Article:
Soon, I moved from the city. Removed from the scene of the crime, the panic attacks went away.
It was late March of 2020, and the COVID-19 pandemic had just hit America.
Schools and businesses closed, and the outdoors saw an influx of newcomers.
I was seeing up to 20 people on trails where I normally saw zero.
On one particular day, I drove a few minutes from my house to the nearby Pennsylvania state game lands to go for an easy five-mile run.
It was not a designated hunting season, aside from the year-round open season for coyotes, opossums, striped skunks and weasels.
I parked at the top of a dirt road near some residential homes at the border of the game lands and set out for an out-and-back.
On my way back, I began hearing gunshots. The closer I got to where I parked, the louder the intermittent shooting became.
I was almost to my vehicle when I saw through the forest clearing a white car parked off the edge of the road, about 200 yards from me.
It struck me as an odd place to park, as it was along the main dirt road, which was narrow, and a small lot with plenty of spaces was sitting vacant across from this strange car.
A deafening gunshot fired in my direction.
I hit the dirt.
The shots kept coming.
My vehicle was a bus-length away. Could I make it?
I army-crawled as low to the ground as possible, with little more than an inch between my body and the earth.
Stay down was the only thing I could do.
The shooting stopped.
I leapt up, ripped the door open and peeled out of there as fast as possible, ears ringing.
Once home, I reported the incident to the local game lands officer, who went to the location the next day only to find the culprit in the exact spot again.
He was sitting in the back of his white Porsche hatchback, obviously target shooting bottles, which were broken in the woods near and all around him.
The officer asked the out-of-towner to leave before informing him not to park along the road as he was, not to target shoot bottles or toward people, and if he were to target shoot, choose somewhere within the thousands of acres of game lands, farther from houses.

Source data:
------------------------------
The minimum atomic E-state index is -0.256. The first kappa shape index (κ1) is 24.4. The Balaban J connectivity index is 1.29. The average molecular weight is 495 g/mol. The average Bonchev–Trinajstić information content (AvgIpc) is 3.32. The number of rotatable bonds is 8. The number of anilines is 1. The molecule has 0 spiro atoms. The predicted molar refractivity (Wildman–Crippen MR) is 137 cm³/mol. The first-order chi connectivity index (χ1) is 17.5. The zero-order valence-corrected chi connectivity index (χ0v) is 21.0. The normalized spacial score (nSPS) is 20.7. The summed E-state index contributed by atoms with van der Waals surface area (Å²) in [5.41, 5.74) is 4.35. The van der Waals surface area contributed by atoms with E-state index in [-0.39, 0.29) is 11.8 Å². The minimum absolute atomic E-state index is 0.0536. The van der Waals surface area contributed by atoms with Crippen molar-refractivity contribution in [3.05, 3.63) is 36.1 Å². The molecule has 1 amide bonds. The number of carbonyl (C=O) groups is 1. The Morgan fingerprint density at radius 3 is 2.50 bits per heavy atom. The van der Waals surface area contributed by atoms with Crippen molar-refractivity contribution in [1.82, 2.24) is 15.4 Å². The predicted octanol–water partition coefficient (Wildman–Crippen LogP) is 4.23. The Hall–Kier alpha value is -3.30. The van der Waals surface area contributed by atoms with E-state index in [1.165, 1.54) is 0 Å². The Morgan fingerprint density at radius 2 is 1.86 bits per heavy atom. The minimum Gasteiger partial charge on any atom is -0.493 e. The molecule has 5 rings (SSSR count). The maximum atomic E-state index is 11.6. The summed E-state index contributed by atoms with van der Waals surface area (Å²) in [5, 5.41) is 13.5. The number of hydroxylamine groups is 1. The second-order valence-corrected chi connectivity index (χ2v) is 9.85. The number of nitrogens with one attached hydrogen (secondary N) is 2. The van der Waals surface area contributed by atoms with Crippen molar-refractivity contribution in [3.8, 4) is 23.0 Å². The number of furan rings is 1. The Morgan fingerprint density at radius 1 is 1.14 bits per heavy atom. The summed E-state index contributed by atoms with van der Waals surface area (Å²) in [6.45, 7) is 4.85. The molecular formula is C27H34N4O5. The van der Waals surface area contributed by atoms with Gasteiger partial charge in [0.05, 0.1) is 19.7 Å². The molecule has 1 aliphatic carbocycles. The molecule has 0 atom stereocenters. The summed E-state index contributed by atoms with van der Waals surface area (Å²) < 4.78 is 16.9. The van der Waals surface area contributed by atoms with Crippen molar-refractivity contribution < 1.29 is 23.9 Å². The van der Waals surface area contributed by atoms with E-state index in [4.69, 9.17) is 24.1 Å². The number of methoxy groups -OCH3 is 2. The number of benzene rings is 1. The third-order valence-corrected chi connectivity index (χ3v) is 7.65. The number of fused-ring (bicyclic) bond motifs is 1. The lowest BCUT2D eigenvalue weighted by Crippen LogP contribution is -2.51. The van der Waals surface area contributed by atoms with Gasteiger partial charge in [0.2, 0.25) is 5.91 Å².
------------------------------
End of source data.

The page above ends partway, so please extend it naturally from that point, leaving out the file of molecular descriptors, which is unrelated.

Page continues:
What do these stories have to do with being able to run safe while on the trails during hunting season?
None of these men were hunters, after all.
Still, when I’m out trail running and see hunters, my mind goes directly to what they are carrying: guns.
And I can’t help but panic a little, having flashbacks of the man who threatened me with a 9 mm handgun and the man who carelessly shot toward me.
Even when I hear gunshots off in the distance, I flinch.
Then I run as fast as I can down the trail.
Those close-call experiences have made me extra attentive about how to run safe on trails, especially during hunting season.
One way to stay safe is to know the dates of your local hunting seasons, where you spend the most time in the woods:
Around here, I make it a point to check:
You can also get hunting-season info for other states from the U.S. Fish & Wildlife Service.
It’s difficult to remember all the dates, so I always check before venturing out between September and January, then again in spring, during turkey season.
Below are some of the orange running items I’ve collected over the years and recommend. I prefer to combine a hat or buff with a shirt and pants or jacket for maximum visibility.
We’d love to hear from you and see your pics.
Stay safe, run happy.